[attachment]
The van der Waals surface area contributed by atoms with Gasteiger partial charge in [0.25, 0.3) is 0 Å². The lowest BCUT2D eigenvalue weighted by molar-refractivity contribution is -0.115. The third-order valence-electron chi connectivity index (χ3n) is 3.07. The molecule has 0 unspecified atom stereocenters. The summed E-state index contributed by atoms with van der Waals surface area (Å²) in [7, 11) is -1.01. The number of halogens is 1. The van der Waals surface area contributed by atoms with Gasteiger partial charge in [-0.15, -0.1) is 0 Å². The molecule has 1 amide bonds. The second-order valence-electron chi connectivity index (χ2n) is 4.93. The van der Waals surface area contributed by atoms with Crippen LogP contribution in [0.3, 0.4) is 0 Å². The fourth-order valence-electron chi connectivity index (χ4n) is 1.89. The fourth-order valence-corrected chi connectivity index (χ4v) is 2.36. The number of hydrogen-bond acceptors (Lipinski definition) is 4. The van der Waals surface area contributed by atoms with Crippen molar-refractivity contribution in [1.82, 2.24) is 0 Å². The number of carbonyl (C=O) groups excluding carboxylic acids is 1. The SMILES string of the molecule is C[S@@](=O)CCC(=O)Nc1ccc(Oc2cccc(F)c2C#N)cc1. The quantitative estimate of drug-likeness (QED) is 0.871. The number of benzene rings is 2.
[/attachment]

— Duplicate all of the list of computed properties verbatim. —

The van der Waals surface area contributed by atoms with Gasteiger partial charge in [0.25, 0.3) is 0 Å². The lowest BCUT2D eigenvalue weighted by molar-refractivity contribution is -0.115. The third-order valence-electron chi connectivity index (χ3n) is 3.07. The molecule has 0 unspecified atom stereocenters. The summed E-state index contributed by atoms with van der Waals surface area (Å²) in [7, 11) is -1.01. The number of halogens is 1. The van der Waals surface area contributed by atoms with Gasteiger partial charge in [-0.15, -0.1) is 0 Å². The molecule has 1 amide bonds. The second-order valence-electron chi connectivity index (χ2n) is 4.93. The van der Waals surface area contributed by atoms with Crippen LogP contribution in [0.3, 0.4) is 0 Å². The fourth-order valence-electron chi connectivity index (χ4n) is 1.89. The fourth-order valence-corrected chi connectivity index (χ4v) is 2.36. The number of hydrogen-bond acceptors (Lipinski definition) is 4. The van der Waals surface area contributed by atoms with Crippen molar-refractivity contribution in [1.82, 2.24) is 0 Å². The number of carbonyl (C=O) groups excluding carboxylic acids is 1. The SMILES string of the molecule is C[S@@](=O)CCC(=O)Nc1ccc(Oc2cccc(F)c2C#N)cc1. The quantitative estimate of drug-likeness (QED) is 0.871. The number of benzene rings is 2.